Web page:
Lawyers for Pembroke man accused of shooting girlfriend seek to keep police interview out of trial
Dale Collinge is arraigned at Hooksett District Court on charges of second degree murder after being arrested in Pembroke; Monday, November 13, 2011. (Alexander Cohn/ Monitor Staff)
When Dale Collinge confessed to shooting his girlfriend, he had been sitting for hours in clothes stained in her blood. In that traumatized state, Collinge was incapable of reasonably waiving his right to remain silent, according to his lawyers, who are attempting to keep the Pembroke man’s interview with the police out of his trial.
Collinge is facing a second-degree murder charge after the police said he admitted to shooting 50-year-old Karen Boelzner on Nov. 13, 2011, in the apartment they shared in Pembroke.
Collinge, 49, has told the police that he shot Boelzner after she first pointed the rifle at him and pulled the trigger. The gun was empty. And Collinge’s lawyers, according to documents filed at Merrimack County Superior Court, intend to argue that he believed the rifle was still empty when he took it from Boelzner, asked her whether she wanted to “play guns” and pulled the trigger.
In the motion to suppress Collinge’s interview with the police, public defender Donna Brown argues that Collinge was deeply distressed by what had just occurred and told officers he felt “tired,” “sick,” “overwhelmed” and “scared.”
At the time, Collinge was intoxicated, according to the motion, and still had “blood on his hands from where he cradled Karen in his arms as she lay dying on the floor.”
“During the interview, Dale Collinge asks if he can wash the blood off his hands and the police tell him that he has to wait until the conclusion of the interview,” the motion continues. “At one point in the interview, Dale Collinge looks at Karen’s blood on his hands and breaks down crying.”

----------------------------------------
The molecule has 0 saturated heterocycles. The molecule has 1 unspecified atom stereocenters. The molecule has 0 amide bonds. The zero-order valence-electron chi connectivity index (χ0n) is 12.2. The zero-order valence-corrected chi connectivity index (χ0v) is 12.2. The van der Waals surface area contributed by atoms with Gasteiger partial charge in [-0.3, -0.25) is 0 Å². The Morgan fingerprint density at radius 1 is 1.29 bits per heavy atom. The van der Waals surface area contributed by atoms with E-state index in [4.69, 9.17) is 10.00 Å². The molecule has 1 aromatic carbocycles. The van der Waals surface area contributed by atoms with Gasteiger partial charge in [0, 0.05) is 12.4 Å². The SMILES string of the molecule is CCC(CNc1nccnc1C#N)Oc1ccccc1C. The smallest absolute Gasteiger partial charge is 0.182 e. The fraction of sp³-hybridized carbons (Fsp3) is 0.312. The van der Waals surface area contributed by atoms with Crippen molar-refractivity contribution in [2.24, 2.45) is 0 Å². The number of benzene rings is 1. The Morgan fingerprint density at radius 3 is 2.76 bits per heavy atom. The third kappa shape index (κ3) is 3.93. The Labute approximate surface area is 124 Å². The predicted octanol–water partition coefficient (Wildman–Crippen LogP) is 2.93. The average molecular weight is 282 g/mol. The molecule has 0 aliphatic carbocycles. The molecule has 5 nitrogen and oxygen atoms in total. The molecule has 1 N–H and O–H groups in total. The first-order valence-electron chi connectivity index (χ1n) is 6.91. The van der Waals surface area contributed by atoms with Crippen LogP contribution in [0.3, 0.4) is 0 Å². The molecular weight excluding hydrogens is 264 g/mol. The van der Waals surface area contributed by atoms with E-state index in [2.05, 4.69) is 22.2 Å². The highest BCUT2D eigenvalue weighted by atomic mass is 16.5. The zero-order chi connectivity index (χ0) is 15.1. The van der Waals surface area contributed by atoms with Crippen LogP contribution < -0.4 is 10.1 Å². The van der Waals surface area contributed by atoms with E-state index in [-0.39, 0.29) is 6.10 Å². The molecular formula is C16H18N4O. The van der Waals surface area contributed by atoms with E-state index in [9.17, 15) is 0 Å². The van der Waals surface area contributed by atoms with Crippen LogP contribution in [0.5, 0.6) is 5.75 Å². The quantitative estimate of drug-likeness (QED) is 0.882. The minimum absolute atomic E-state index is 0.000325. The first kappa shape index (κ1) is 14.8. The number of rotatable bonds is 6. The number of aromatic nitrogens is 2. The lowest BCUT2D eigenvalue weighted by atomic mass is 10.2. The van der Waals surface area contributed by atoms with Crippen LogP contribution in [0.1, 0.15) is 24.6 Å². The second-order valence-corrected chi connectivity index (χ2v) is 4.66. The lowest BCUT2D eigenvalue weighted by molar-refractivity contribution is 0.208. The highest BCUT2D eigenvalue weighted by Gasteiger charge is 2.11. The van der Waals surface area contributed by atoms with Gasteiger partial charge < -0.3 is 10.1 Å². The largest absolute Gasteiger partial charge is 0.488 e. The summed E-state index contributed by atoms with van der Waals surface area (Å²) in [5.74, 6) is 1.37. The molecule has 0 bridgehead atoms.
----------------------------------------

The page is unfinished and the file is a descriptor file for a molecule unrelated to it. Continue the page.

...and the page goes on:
Brown also notes that Collinge made inconsistent statements about what had happened that night, at one point saying he had chambered a bullet and then saying he didn’t remember whether he had worked the bolt.
But prosecutors, in their reply, argue Collinge was read his Miranda rights, told an officer that he didn’t have any questions about his right to remain silent and knowingly agreed to speak to the police.
The officers’ first question was open-ended, asking Collinge what happened that night.
“I shot my girlfriend,” Colligne replied, according to prosecutors.
Peter Hinckley and John McCormack, who are prosecuting the case for the state, argue that Collinge was upset but not extremely intoxicated or under the influence of other drugs that would have made him unable to think clearly.
They describe Collinge as “coherent and lucid” during the interview, saying he didn’t appear traumatized and even began to joke with the investigators.
And while they acknowledge that Collinge wavered over whether he was aware of chambering a bullet, the prosecutors say Collinge only became confused on that fact after the police told him he was under arrest.
“I admit that I threw that bolt forward,” Collinge said early in the interview, according to portions of the transcript included in the prosecutors’ filing.
Then, after Collinge was told that he was under arrest, an investigator asked him again if he remembered working the bolt.
“No I don’t,” Collinge replied.
“You’re kind of pissed, too?” the officer asked.
“Yeah and I remember, ‘You want to play guns?’ and at that point I, I would tell you guys I would you know I don’t, I honesty don’t remember if I threw the bolt,” Collinge said, according to the transcript. “I pulled it um obviously I don’t even remember pulling the trigger.”
The prosecutors also point out that Collinge confessed to others about the shooting, including neighbors and responders at the scene.
Judge Richard McNamara, presiding over the case, hasn’t ruled on the motion. A hearing is scheduled for April 16.
McNamara recently struck down another avenue of defense raised by Colligne’s lawyers, who were attempting to gain access to Boelzner’s mental health records in hopes they would shed light on what was running through his mind at the time of the shooting.
Collinge’s mental state is emerging as central to the case, with prosecutors arguing he acted knowingly while showing an extreme indifference to human life and his attorneys believing that, at most, he acted recklessly or under an extreme emotional disturbance caused by provocation.
At a hearing last month, Brown said Collinge was acting in a state of shock when Boelzner, a woman he knew to be mentally unstable, pointed the gun at him. She said that on eight occasions during his interview with the police, Collinge referenced Boelzner’s instability as relating to his mental state at the time of the incident.
But at the hearing and again in his order denying the motion, McNamara pointed out that Collinge took the weapon from Boelzner and turned it on his now unarmed girlfriend.
“There is no dispute that at the time of the shooting, the defendant had a weapon, the alleged victim did not, there was not a struggle for the weapon,” McNamara wrote, adding that Collinge is not claiming he acted in self defense.